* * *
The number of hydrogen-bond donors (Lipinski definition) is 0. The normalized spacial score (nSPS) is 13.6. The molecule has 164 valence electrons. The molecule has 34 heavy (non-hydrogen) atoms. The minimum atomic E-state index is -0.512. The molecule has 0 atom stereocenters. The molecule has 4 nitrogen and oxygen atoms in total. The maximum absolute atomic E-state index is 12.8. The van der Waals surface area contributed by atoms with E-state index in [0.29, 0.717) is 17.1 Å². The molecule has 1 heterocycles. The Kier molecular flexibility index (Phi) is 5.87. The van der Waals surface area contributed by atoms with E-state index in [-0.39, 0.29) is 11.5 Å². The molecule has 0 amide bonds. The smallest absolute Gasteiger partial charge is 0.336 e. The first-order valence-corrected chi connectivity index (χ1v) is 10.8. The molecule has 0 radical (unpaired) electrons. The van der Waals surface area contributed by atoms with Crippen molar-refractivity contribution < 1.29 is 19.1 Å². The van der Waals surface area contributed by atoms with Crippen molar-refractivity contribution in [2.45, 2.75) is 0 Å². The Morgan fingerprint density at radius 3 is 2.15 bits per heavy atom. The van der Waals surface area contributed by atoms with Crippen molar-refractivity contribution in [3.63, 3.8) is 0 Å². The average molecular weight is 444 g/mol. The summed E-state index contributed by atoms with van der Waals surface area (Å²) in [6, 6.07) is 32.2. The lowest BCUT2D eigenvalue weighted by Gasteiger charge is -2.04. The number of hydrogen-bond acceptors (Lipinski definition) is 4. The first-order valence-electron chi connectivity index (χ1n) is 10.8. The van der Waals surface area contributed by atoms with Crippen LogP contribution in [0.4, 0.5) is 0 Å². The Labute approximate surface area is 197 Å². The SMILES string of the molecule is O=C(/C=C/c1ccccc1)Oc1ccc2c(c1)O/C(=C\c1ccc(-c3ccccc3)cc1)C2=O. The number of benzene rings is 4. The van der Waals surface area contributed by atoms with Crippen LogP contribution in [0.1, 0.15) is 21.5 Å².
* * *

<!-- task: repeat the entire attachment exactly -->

The number of hydrogen-bond donors (Lipinski definition) is 0. The normalized spacial score (nSPS) is 13.6. The molecule has 164 valence electrons. The molecule has 34 heavy (non-hydrogen) atoms. The minimum atomic E-state index is -0.512. The molecule has 0 atom stereocenters. The molecule has 4 nitrogen and oxygen atoms in total. The maximum absolute atomic E-state index is 12.8. The van der Waals surface area contributed by atoms with E-state index in [0.29, 0.717) is 17.1 Å². The molecule has 1 heterocycles. The Kier molecular flexibility index (Phi) is 5.87. The van der Waals surface area contributed by atoms with E-state index in [-0.39, 0.29) is 11.5 Å². The molecule has 0 amide bonds. The smallest absolute Gasteiger partial charge is 0.336 e. The first-order valence-corrected chi connectivity index (χ1v) is 10.8. The molecule has 0 radical (unpaired) electrons. The van der Waals surface area contributed by atoms with Crippen molar-refractivity contribution < 1.29 is 19.1 Å². The van der Waals surface area contributed by atoms with Crippen molar-refractivity contribution in [2.45, 2.75) is 0 Å². The Morgan fingerprint density at radius 3 is 2.15 bits per heavy atom. The van der Waals surface area contributed by atoms with Crippen molar-refractivity contribution in [3.63, 3.8) is 0 Å². The average molecular weight is 444 g/mol. The summed E-state index contributed by atoms with van der Waals surface area (Å²) in [6, 6.07) is 32.2. The lowest BCUT2D eigenvalue weighted by Gasteiger charge is -2.04. The number of hydrogen-bond acceptors (Lipinski definition) is 4. The first-order valence-electron chi connectivity index (χ1n) is 10.8. The van der Waals surface area contributed by atoms with Crippen LogP contribution in [0.4, 0.5) is 0 Å². The Labute approximate surface area is 197 Å². The SMILES string of the molecule is O=C(/C=C/c1ccccc1)Oc1ccc2c(c1)O/C(=C\c1ccc(-c3ccccc3)cc1)C2=O. The number of benzene rings is 4. The van der Waals surface area contributed by atoms with Crippen LogP contribution in [0.1, 0.15) is 21.5 Å².